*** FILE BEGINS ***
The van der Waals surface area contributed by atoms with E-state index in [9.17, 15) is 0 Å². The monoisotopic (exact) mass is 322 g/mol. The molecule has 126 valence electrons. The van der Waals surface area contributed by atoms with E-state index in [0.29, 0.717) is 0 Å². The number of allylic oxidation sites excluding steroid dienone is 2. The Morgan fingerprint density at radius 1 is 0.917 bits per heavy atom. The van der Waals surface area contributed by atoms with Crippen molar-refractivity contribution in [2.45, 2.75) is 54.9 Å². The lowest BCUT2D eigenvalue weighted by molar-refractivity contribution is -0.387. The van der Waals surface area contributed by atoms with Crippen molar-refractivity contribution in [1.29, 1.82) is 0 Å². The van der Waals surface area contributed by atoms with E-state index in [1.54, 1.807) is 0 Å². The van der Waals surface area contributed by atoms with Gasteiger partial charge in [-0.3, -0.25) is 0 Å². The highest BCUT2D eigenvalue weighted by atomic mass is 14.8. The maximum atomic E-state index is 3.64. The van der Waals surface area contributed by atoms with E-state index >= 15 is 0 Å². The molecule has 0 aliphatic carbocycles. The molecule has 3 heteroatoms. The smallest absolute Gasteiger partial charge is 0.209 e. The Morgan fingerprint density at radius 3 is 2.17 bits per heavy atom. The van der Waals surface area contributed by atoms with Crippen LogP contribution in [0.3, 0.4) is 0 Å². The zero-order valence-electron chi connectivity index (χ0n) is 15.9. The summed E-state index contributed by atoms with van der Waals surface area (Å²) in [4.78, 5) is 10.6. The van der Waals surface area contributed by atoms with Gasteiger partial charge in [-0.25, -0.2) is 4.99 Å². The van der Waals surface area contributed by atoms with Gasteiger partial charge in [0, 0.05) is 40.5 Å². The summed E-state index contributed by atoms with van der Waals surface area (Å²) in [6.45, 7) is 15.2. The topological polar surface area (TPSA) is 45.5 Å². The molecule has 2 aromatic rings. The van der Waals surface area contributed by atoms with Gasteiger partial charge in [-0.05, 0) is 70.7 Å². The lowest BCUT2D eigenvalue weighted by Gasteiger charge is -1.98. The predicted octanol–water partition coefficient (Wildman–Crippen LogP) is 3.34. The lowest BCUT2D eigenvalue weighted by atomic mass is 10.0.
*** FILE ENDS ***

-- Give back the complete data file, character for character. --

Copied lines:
The van der Waals surface area contributed by atoms with E-state index in [9.17, 15) is 0 Å². The monoisotopic (exact) mass is 322 g/mol. The molecule has 126 valence electrons. The van der Waals surface area contributed by atoms with E-state index in [0.29, 0.717) is 0 Å². The number of allylic oxidation sites excluding steroid dienone is 2. The Morgan fingerprint density at radius 1 is 0.917 bits per heavy atom. The van der Waals surface area contributed by atoms with Crippen molar-refractivity contribution in [2.45, 2.75) is 54.9 Å². The lowest BCUT2D eigenvalue weighted by molar-refractivity contribution is -0.387. The van der Waals surface area contributed by atoms with Crippen molar-refractivity contribution in [1.29, 1.82) is 0 Å². The van der Waals surface area contributed by atoms with E-state index in [1.54, 1.807) is 0 Å². The van der Waals surface area contributed by atoms with Gasteiger partial charge in [-0.3, -0.25) is 0 Å². The highest BCUT2D eigenvalue weighted by atomic mass is 14.8. The maximum atomic E-state index is 3.64. The van der Waals surface area contributed by atoms with E-state index >= 15 is 0 Å². The molecule has 0 aliphatic carbocycles. The molecule has 3 heteroatoms. The smallest absolute Gasteiger partial charge is 0.209 e. The Morgan fingerprint density at radius 3 is 2.17 bits per heavy atom. The van der Waals surface area contributed by atoms with Crippen LogP contribution in [0.3, 0.4) is 0 Å². The zero-order valence-electron chi connectivity index (χ0n) is 15.9. The summed E-state index contributed by atoms with van der Waals surface area (Å²) in [4.78, 5) is 10.6. The van der Waals surface area contributed by atoms with Gasteiger partial charge in [-0.25, -0.2) is 4.99 Å². The van der Waals surface area contributed by atoms with Gasteiger partial charge in [0, 0.05) is 40.5 Å². The summed E-state index contributed by atoms with van der Waals surface area (Å²) in [6.45, 7) is 15.2. The topological polar surface area (TPSA) is 45.5 Å². The molecule has 2 aromatic rings. The van der Waals surface area contributed by atoms with Gasteiger partial charge in [-0.05, 0) is 70.7 Å². The lowest BCUT2D eigenvalue weighted by Gasteiger charge is -1.98. The predicted octanol–water partition coefficient (Wildman–Crippen LogP) is 3.34. The lowest BCUT2D eigenvalue weighted by atomic mass is 10.0.